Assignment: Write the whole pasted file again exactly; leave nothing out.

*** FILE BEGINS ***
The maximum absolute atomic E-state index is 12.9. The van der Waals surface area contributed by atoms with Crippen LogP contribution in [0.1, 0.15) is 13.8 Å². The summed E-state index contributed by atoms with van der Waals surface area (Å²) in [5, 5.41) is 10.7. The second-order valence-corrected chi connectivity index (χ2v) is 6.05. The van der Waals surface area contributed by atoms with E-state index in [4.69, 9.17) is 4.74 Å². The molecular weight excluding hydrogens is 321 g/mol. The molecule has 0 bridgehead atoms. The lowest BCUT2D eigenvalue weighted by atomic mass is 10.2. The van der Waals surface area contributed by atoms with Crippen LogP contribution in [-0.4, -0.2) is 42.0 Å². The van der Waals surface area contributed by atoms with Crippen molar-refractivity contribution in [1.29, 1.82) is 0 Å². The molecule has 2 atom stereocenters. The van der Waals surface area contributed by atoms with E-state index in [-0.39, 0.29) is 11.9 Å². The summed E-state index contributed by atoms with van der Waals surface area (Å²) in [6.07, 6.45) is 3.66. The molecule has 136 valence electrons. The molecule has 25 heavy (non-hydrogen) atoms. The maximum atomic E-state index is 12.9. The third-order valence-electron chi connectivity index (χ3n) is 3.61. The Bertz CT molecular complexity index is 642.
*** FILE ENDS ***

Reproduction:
The maximum absolute atomic E-state index is 12.9. The van der Waals surface area contributed by atoms with Crippen LogP contribution in [0.1, 0.15) is 13.8 Å². The summed E-state index contributed by atoms with van der Waals surface area (Å²) in [5, 5.41) is 10.7. The second-order valence-corrected chi connectivity index (χ2v) is 6.05. The van der Waals surface area contributed by atoms with E-state index in [4.69, 9.17) is 4.74 Å². The molecular weight excluding hydrogens is 321 g/mol. The molecule has 0 bridgehead atoms. The lowest BCUT2D eigenvalue weighted by atomic mass is 10.2. The van der Waals surface area contributed by atoms with Crippen LogP contribution in [-0.4, -0.2) is 42.0 Å². The van der Waals surface area contributed by atoms with Crippen molar-refractivity contribution in [1.29, 1.82) is 0 Å². The molecule has 2 atom stereocenters. The van der Waals surface area contributed by atoms with E-state index in [-0.39, 0.29) is 11.9 Å². The summed E-state index contributed by atoms with van der Waals surface area (Å²) in [6.07, 6.45) is 3.66. The molecule has 136 valence electrons. The molecule has 25 heavy (non-hydrogen) atoms. The maximum atomic E-state index is 12.9. The third-order valence-electron chi connectivity index (χ3n) is 3.61. The Bertz CT molecular complexity index is 642.